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Frederico and Saskia I’m pretty certain the Es mated this week (on August 6th). I have a hunch which of the two males mated with Saskia. I believe, based on follow-up protective behavior, that it was Frederico. This would put spawning for the Es sometime on or around September 4th. I have yet to see any mating behavior in my Purple Pinchers and no sign of eggs. That’s fine with me. If they don’t mate until September, then I get a little bit of a break between batches. The full moon is still a week away, though, so I wouldn’t be surprised if they “went for it” then. My PPs are pretty reliable full-moon maters. Having a soak. As for the strawberries, it’s now 31 days since Abby was observed mating and then was subsequently brought to me to give her eggs a chance to hatch. I’ve seen no spawning, but I did observe her shifting around and acting broody earlier this week. However, that behavior seems to have stopped as of this morning, so I believe Abby dropped her eggs overnight somewhere in the tank. I did a search, but didn’t find anything that looked like eggs. I’m guessing they were consumed by the other crabs. I really wanted this to work first time out of the gate, but straws, as a species, are completely new to me and I still have a lot to learn about their behavior, mating or otherwise. I’ve also been spending some time thinking about the breeding program in philosophical terms, too, including the bioethics of what I’m trying to do. Also what my long-term goals are, and just generally trying to figure out what I want my role to be in this long-term breeding project. Last year, I tried to induce spawning in Blue when I was sure it was time and she wasn’t going into the saltwater on her own. She was terrified as she went underwater, scrambled out as fast as she could, and then spent hours drying the eggs (which clearly hadn’t been ready after all). Then two days later she cast them onto some wood in the tat and the other crabs ate them. (I gathered some and added them to the saltwater, but none hatched.) I had clearly interfered at the wrong time and I took that as a reminder that I don’t actually know more than nature and that it’s not really under my control–it’s all up to the crabs. So, I won’t be forcing any human-induced spawning on Abby. I want her to trust me long-term, and we’re still just barely getting to know one...

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Crab Con was a great success. If you attended, thank you! It was amazing to meet all my virtual crabby friends and share the adventure with them. If you couldn’t make it, I hope to see you next year. We should be announcing a venue within the next month, perhaps locating it in a different city next summer. Stay tuned! This is Abby, a gift from Xenocrab and Motorcrab, friends from the HCA forum. And Abby has eggs! I was also brought six strawberry hermits–one with eggs!–from various generous adopters and supporters of the breeding program and I’m hoping to get a shot at breeding straws this summer. Fingers crossed! Now the adopters will all begin logging their quarterly check-ins so that we can track these babies growth and behavior over time. I’ll plan to post results from the October check-in as the first one is really just a baseline and we’re all sort of figuring things...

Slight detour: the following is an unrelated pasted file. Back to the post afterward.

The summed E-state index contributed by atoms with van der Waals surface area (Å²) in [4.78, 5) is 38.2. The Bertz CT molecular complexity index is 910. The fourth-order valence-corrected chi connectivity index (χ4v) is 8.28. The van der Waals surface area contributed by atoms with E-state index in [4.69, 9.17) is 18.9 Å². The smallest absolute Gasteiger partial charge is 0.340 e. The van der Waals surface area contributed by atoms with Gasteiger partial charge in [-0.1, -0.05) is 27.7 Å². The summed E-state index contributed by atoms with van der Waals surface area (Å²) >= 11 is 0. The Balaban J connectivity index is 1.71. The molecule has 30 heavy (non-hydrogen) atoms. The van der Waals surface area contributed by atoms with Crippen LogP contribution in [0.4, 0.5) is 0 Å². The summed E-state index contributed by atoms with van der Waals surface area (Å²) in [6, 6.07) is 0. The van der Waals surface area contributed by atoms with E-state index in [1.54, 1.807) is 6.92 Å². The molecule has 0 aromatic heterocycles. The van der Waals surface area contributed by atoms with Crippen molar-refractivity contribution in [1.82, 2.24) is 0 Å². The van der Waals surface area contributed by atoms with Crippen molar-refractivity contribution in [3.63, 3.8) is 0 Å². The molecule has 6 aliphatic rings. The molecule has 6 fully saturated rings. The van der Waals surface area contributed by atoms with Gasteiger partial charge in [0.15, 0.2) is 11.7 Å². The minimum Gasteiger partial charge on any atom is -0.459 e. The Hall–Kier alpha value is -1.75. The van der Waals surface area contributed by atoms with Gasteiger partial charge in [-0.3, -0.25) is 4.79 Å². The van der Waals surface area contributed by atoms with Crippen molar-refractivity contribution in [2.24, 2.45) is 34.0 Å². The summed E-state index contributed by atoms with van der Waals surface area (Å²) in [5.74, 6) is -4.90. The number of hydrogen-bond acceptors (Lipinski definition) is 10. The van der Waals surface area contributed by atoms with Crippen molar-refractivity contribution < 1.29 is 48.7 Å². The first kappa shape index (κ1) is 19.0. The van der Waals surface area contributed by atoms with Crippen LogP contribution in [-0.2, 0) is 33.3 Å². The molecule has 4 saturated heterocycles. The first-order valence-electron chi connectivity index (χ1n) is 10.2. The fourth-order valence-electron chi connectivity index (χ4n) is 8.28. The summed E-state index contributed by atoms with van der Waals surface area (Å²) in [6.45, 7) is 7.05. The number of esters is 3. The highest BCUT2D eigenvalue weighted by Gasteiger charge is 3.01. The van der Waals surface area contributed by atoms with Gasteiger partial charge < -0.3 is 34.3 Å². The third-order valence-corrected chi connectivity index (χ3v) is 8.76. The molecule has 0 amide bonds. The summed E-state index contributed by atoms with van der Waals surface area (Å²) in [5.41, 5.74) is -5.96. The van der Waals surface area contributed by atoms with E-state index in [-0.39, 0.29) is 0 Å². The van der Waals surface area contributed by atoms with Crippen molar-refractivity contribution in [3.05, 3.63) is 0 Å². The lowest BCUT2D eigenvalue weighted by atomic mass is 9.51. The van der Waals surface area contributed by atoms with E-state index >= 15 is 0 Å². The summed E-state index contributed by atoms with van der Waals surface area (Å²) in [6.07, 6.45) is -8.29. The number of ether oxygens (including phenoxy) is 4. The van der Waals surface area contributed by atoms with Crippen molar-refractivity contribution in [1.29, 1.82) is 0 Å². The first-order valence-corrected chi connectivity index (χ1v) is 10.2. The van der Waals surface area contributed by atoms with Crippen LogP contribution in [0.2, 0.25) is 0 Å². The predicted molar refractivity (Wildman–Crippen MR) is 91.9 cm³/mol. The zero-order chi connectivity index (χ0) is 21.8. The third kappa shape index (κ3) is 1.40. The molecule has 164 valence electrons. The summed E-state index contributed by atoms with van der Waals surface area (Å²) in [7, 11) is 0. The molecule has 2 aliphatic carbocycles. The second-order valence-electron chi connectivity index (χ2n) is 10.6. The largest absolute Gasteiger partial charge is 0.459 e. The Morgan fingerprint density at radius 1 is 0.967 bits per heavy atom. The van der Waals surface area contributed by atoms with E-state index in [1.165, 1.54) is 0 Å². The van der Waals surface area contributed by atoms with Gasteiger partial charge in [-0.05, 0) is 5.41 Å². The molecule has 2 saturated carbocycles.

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We’re busily assembling the swag and getting items for Crab Con Marketplace ready for sale. These are the official Crab Con canvas bags with our new logo embroidered on them. They are sturdy, a sustainable, unbleached cotton fabric, and roomy enough to hold plenty of purchases. If you aren’t coming to Crab Con but want to own your own, we have a limited quantity available for purchase prior to the conference. You can find them here. And here’s an example of the hermit-crab-themed pottery that will be available at the Marketplace. In addition to the usual pea pod dishes and flower dishes from my EarthWaterFireStudio Etsy shop, there will be pottery hides (especially for the larger hermits who no longer fit their cocohuts), pool ladders, ocean-themed dishes, puzzle feeders, and more. Hope you can join us! July 13 and 14 at the Best Western Lockport. Be there or be …...

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Our brand new logo, courtesy of Indonesian crabber Rizky Perdana Chandra Putrano Are you interested in attending the First Annual Crab Con International adoption event on July 13th, 2019? If so, our block of rooms in the (Best Western Lockport) conference hotel is filling up quickly. Reserve your spot now! We’ve got a variety of Saturday talks scheduled. Topics include: Creating and Maintaining a Bioactive Setup, Land Hermit Crabs Species Identification, Land Hermit Crab Breeding Methods, Involving Kids in Hermit Crab Care, and How To Build a Vertical Crabitat. In the Crab Con Marketplace we have: a first-rate shell vendor bringing shells for all your adult and baby crab needs, including a selection of beautiful had-carved turbos in hard-to-find sizes; handmade pottery crab dishes, pottery hides, ladders, and sculpted dishware; conference swag (buttons, t-shirts, bags and more); custom-blended dehydrated hermit crab foods; crochet climbing nets and hammocks; lengths of freshly harvested and power washed cholla wood; foraged mosses, lichens, bark, and various deciduous woods, and so much more! Don’t miss out. Hope to see you...